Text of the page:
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Theodore Mosher, MD

"Uncle Teddy"

Grandpa told me several times about his uncle who was a doctor who had a beautiful horse that he thought the world of. When people would comment about her, he would respond, "when she goes, I'm going with her."

One Sunday afternoon the family was having a family gathering and the doctor got a call to go see a patient. His mother was on the front porch of the house when the doctor was leaving driving his horse and buggy, and his mother called to him what a fine horse he had and on how much he thought of her. He replied, "when she goes, I'm going with her." There was a bad electrical storm while he was traveling back home from the call, and the horse was struck in the top of the head and killed by lighting. The lighting also traveled down the reigns and killed the doctor. That is what I remember of the story from Grandpa.

I found in the Ohio Historical Society library, a newspaper article that gave an account of the incident and learned these additional facts. His father was traveling with him and he was knocked unconscious and fell on top of the horse. He came to just in time to hear his son speak his last word, and see him breath his last breath. This obituary is recorded in the Mt. Gilead newspaper of the day. Grandpa told it to me several times when I was growing up so it was exciting to find a verifying article in the Mt. Gilead newspaper.

Dr. Theodore Mosher is buried in the Buck family cemetery just north of Fulton, Ohio. He was born August 9, 1841, and died on June 28, 1872. He served in the Civil War in the 15th Ohio Volunteer Infantry as a medical steward, and practiced medicine in and around Mount Gilead, Ohio after the war.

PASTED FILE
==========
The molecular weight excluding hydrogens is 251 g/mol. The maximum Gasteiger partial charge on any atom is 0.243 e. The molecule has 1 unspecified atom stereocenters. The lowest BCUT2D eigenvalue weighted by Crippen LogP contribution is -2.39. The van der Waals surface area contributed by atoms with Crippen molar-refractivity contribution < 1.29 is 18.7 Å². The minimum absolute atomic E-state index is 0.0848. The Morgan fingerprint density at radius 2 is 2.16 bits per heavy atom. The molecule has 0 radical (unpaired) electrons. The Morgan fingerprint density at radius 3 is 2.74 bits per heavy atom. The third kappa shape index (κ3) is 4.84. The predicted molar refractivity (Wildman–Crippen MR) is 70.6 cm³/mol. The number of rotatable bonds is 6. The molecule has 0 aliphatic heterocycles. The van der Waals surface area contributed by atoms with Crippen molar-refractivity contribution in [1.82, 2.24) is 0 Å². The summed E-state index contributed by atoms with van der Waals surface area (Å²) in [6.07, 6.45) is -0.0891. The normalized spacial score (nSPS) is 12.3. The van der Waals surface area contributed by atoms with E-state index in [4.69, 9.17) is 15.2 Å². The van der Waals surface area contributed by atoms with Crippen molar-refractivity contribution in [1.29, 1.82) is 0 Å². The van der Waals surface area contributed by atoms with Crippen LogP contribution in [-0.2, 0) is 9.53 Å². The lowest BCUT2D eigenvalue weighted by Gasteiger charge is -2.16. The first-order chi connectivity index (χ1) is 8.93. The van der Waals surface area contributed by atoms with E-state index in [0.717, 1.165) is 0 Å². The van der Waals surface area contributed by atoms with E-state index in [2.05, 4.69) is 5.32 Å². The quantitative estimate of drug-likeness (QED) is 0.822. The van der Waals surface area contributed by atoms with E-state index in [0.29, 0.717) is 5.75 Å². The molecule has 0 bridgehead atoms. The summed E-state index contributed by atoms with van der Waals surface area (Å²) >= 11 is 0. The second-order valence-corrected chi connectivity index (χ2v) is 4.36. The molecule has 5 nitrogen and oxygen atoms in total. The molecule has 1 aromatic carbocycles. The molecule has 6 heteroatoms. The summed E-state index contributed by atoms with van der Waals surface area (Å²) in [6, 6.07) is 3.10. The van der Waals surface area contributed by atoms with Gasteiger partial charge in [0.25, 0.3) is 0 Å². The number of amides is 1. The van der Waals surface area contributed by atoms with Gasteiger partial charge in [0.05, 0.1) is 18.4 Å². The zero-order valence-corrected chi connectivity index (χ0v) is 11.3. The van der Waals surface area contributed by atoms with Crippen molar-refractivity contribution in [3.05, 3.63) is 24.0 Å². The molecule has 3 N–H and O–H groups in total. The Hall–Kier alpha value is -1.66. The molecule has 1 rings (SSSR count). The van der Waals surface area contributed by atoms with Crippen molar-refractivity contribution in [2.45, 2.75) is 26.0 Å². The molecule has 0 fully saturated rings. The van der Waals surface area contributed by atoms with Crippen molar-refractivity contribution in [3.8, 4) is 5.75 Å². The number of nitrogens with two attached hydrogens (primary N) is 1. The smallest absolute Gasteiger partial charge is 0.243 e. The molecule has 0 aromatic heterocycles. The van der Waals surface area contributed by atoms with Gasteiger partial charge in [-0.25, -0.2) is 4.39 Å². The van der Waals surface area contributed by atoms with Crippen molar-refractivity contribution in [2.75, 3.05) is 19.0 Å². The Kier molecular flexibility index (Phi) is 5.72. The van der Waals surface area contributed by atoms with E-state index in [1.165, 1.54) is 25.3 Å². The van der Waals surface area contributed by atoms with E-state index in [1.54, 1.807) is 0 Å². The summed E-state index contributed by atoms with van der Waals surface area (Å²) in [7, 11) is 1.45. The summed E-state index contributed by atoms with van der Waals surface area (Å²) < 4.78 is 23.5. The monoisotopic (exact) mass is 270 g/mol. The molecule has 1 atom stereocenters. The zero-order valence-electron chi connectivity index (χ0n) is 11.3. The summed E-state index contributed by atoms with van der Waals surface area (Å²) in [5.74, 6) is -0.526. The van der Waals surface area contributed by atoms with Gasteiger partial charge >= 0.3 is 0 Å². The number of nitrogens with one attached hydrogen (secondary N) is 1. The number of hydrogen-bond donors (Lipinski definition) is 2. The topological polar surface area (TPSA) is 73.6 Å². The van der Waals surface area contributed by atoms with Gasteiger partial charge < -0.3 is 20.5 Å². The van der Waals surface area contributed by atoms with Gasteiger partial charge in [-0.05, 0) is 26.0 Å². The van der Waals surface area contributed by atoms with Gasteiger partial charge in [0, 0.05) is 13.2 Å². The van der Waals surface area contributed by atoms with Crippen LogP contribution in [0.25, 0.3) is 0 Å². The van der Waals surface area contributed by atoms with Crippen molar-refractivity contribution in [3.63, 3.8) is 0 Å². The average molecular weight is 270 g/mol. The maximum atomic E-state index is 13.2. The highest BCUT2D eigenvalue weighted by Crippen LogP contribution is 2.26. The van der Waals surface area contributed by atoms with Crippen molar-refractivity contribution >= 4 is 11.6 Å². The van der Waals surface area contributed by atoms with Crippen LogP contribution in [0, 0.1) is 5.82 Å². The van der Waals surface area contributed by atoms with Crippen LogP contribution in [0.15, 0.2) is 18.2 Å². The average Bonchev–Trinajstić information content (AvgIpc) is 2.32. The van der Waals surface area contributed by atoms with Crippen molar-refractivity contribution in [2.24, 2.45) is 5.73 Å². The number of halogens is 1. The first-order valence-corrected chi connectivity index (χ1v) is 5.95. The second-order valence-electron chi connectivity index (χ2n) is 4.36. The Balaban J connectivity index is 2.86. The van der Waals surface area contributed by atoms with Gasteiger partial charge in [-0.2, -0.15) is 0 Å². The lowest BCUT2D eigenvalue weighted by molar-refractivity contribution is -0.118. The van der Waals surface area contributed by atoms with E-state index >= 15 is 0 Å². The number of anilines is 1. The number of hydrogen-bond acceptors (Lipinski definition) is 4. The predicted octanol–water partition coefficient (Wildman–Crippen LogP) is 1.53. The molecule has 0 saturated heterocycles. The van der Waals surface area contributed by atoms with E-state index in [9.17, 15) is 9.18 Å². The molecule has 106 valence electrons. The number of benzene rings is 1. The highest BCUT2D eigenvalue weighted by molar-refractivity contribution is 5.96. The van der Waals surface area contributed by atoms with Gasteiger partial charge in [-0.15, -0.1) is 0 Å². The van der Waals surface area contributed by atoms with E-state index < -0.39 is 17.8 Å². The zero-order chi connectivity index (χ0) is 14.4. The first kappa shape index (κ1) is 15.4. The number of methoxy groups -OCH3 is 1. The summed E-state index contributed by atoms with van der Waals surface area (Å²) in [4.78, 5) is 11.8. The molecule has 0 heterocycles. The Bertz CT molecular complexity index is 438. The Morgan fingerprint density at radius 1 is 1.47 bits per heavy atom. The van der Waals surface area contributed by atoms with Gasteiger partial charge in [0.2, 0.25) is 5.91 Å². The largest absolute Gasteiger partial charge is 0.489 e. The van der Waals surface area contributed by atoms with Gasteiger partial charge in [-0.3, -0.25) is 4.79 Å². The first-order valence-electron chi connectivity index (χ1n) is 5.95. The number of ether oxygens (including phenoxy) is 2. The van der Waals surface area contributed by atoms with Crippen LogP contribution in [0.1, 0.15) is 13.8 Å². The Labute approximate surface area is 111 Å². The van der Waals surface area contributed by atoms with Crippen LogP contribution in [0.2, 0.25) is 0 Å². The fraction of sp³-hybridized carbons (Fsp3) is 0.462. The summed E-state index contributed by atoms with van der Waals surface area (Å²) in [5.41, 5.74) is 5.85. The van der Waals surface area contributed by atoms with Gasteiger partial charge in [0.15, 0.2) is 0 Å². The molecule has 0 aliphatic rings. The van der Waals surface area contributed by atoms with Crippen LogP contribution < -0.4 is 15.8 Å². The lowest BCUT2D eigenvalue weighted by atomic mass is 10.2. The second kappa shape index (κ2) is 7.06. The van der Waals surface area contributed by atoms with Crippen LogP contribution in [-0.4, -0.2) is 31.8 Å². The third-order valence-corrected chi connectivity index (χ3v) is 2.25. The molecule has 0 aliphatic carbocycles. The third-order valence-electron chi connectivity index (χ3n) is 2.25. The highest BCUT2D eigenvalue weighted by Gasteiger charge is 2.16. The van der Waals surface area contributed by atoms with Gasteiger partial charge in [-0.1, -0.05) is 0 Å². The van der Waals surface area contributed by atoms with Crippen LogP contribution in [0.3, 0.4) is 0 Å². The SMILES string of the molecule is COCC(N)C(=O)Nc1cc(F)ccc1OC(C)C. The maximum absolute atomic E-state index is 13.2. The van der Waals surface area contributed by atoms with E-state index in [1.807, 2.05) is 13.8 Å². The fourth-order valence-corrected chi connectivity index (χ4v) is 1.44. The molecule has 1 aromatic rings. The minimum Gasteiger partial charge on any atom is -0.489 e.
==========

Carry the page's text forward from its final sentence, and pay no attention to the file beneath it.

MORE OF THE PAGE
Theodore Mosher Grave Marker - Buck Family Cemetary, near Fulton, OH. Close up of Theodore Mosher grave marker

Morrow County Sentinel
July 4th, 1872

We learn that Dr. Mosher, who, for some time had been engaged in the practice of medicine at Olive Green, Delware County, Ohio, when on his return from a visit to a patient at Pagetown, in the county, in company with his father, Mr. D.W. Mosher who resides at Emery's Corners, for miles south of this place, was struck and killed by lightning on Saturday last.

The horse attached to the buggy which they were in, was instantly killed, and Mr. D.W. Mosher was so badly shocked that he fell from the buggy - on to the horse - and returned to consciousness just in time to see his son breathe his last and hear him speak one word.

Dr. Mosher's remains were bro't to this county, near his father's residence, for interment, and funeral exercises were conducted by the Masons, of which order he was a member.

His Loss is a sad one to his friends and relatives in this and Delaware count, where he is well and favorably known.

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